Critical thinking mode on
Science non-fiction: read with caution
A few thoughts triggered by the preface of Hawking's "On the Shoulders of Giants"
It is very important to popularize science. Not only it contributes to higher level of general knowledge, but also creates more transparency. It is great that there are more and more researchers and journalists who share this view and link general public with the "egg-headed" (quoting my favorite Quantum Mechanics professor).

However popular science literature is tricky. One cannot (and should not) use too many equations if at all, and an extreme care must be taken about the wording. I have seen too many people working at CERN who still shudder at the expression "God's particle", and I personally am not very happy that for most people Quantum Mechanics is equal to the unfortunate Schrödinger's cat.

Another very important aspect is author's integrity and professional ethics. It is author's responsibility to make sure that the information is correct, statistically representative and presented in a non-biased way. A famous example is that of Linus Pauling, Nobel Prize in Chemistry. He was a great scientist but he has not questioned his data showing the benefits of taking supplementary C vitamin to fight cold enough. Pharma companies took it from there. Despite of the fact that current evidence doesn't show any connection between supplementary C vitamin intake and relief of cold symptoms, many of us still believe that taking C vitamin helps to cure cold (a joke has it: "if you treat cold it is cured in 7 days; if you don't it passes in a week"). A lot of money is spent expensive vitamin complexes and nutrition supplements instead of fresh fruits, vegetables, meat and fish (vegetarian, vegan and other similar diets/lifestyle choices are a different story, of course). So here's to all the researchers and experts who know their statistics, explain things clearly and don't try to bias other people.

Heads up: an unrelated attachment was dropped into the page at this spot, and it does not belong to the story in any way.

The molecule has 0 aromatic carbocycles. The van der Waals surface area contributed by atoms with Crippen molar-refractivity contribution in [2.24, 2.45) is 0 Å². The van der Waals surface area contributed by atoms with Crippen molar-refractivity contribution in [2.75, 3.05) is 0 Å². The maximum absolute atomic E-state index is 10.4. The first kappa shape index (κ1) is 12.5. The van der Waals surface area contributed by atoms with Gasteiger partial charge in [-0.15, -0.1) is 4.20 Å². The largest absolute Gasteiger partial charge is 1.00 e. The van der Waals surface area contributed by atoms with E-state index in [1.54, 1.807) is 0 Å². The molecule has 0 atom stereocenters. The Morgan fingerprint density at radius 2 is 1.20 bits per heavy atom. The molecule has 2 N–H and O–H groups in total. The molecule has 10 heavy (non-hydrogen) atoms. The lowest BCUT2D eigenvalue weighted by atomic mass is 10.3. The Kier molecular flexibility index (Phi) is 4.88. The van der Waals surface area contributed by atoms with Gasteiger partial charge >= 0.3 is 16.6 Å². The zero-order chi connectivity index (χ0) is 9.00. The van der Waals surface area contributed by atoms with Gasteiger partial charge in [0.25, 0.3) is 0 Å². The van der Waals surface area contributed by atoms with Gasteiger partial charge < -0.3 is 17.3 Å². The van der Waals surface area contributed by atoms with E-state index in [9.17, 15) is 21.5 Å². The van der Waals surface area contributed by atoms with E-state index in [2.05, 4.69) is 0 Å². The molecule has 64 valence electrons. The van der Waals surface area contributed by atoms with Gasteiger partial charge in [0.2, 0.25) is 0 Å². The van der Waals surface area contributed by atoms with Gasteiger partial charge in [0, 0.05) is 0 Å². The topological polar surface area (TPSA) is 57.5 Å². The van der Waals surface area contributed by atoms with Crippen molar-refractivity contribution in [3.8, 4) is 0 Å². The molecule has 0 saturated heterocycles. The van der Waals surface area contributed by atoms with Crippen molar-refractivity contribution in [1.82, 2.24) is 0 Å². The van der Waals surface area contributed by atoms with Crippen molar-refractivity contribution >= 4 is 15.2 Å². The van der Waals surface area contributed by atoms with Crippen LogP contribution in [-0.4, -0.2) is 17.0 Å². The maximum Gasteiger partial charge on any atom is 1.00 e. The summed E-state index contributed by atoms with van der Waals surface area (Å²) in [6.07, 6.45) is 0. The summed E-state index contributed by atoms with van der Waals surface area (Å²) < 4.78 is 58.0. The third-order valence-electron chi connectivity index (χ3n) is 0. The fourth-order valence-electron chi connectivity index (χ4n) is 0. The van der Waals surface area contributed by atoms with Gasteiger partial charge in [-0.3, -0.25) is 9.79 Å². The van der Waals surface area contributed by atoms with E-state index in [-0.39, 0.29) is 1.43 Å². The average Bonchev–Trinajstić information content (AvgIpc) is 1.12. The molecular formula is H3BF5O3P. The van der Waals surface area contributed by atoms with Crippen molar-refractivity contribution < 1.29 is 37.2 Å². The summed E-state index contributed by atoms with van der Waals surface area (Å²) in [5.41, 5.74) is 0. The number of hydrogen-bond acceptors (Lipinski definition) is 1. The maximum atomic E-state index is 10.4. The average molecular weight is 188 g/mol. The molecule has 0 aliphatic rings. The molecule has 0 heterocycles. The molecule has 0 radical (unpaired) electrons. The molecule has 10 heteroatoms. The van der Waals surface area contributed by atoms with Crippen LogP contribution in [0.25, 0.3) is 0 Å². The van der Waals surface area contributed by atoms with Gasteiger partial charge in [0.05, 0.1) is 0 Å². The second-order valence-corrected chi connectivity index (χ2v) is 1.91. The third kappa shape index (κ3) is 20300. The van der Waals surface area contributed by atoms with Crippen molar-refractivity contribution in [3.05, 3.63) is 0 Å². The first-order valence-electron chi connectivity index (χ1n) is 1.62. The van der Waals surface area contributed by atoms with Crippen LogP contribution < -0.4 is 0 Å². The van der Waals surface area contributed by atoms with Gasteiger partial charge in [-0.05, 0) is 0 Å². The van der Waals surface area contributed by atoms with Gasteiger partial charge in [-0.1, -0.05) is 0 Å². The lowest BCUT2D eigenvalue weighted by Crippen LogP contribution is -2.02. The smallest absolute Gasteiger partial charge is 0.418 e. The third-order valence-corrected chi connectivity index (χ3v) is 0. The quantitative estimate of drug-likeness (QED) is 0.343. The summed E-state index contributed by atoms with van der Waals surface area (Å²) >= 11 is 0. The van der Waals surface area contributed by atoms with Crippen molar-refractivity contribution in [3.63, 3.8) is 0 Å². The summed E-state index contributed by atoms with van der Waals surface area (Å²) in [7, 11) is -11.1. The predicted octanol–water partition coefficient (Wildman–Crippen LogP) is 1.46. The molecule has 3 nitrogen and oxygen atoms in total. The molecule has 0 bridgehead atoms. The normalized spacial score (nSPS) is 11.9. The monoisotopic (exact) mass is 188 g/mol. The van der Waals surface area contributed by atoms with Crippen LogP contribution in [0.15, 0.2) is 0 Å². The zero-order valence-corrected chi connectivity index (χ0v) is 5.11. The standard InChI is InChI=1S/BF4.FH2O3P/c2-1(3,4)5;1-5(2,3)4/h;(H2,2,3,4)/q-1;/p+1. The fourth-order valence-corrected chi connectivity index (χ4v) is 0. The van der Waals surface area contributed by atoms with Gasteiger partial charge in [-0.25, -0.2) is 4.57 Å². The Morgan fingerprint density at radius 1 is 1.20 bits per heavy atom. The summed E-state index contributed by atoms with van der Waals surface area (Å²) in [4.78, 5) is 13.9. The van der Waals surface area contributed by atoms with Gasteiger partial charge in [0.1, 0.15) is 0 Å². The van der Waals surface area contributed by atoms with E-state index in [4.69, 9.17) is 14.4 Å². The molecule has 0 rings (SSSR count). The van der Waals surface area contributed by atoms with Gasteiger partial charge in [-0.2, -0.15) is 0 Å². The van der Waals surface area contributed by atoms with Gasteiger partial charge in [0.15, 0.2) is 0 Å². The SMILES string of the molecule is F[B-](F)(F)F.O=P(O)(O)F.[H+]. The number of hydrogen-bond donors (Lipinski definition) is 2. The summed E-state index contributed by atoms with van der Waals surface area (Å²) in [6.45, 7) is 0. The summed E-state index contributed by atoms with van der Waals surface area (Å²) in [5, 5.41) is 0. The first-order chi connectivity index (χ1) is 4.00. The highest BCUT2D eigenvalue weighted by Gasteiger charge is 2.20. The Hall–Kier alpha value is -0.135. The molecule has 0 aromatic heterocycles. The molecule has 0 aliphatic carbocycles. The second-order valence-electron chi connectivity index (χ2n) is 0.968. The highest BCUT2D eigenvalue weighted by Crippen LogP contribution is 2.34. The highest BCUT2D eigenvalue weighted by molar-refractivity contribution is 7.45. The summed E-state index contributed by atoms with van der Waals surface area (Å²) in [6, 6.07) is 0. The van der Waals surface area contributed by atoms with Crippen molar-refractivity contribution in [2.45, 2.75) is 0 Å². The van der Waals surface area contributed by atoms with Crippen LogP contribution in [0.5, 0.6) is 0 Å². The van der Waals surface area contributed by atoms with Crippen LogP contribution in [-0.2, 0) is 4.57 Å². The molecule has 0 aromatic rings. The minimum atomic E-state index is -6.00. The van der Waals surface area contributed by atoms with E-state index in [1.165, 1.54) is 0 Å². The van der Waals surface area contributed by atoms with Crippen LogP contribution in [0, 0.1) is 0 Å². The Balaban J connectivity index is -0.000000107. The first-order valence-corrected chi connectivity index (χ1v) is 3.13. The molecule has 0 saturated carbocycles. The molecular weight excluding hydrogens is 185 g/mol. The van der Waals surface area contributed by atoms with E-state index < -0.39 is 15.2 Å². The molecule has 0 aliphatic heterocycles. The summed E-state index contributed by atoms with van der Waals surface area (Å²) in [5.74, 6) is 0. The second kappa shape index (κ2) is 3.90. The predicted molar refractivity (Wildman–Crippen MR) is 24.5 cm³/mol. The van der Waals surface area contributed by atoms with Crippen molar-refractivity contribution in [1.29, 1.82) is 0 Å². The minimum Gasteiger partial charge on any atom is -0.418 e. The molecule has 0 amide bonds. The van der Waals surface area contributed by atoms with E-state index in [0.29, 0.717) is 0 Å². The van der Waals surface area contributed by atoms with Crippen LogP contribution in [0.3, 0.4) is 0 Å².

And now it's time for a story that inspired the discussion above and another example of how even most accomplished and celebrated scientific minds shall be taken with a grain of salt.

"On the Shoulders of Giants"
A book "On the shoulders of Giants" is a compilation of classical works by Copernicus, Kepler, Galilei, De Salvo, Newton and Einstein, assembled by Stephen Hawking. He has also written several essays which are included in this volume, printed in 2003. This book has called my attention because it was recently translated to Russian. On this occasion, I took a chance to read the preface.

First Hawking introduced the authors of the compilation and outlines the evolution of their ideas. Then he presented the conflict of the anthropic and the so-called objective impersonal principles of physical reality perception. Finally, he contrasted this dualism with the idea of multiple universes, which somehow brought back the anthropic principle. I am not going to argue with this particular line of logic here. Something else has caught my attention: as Hawking unfolded his argumentation I found the following statement:
«... (in the framework of) the General Theory of Relativity... space and time are curved and become dynamic. This means that they are subject to quantum theory and that the Universe itself has every possible shape and history.»
Stephen Hawking
On The Shoulders of Giants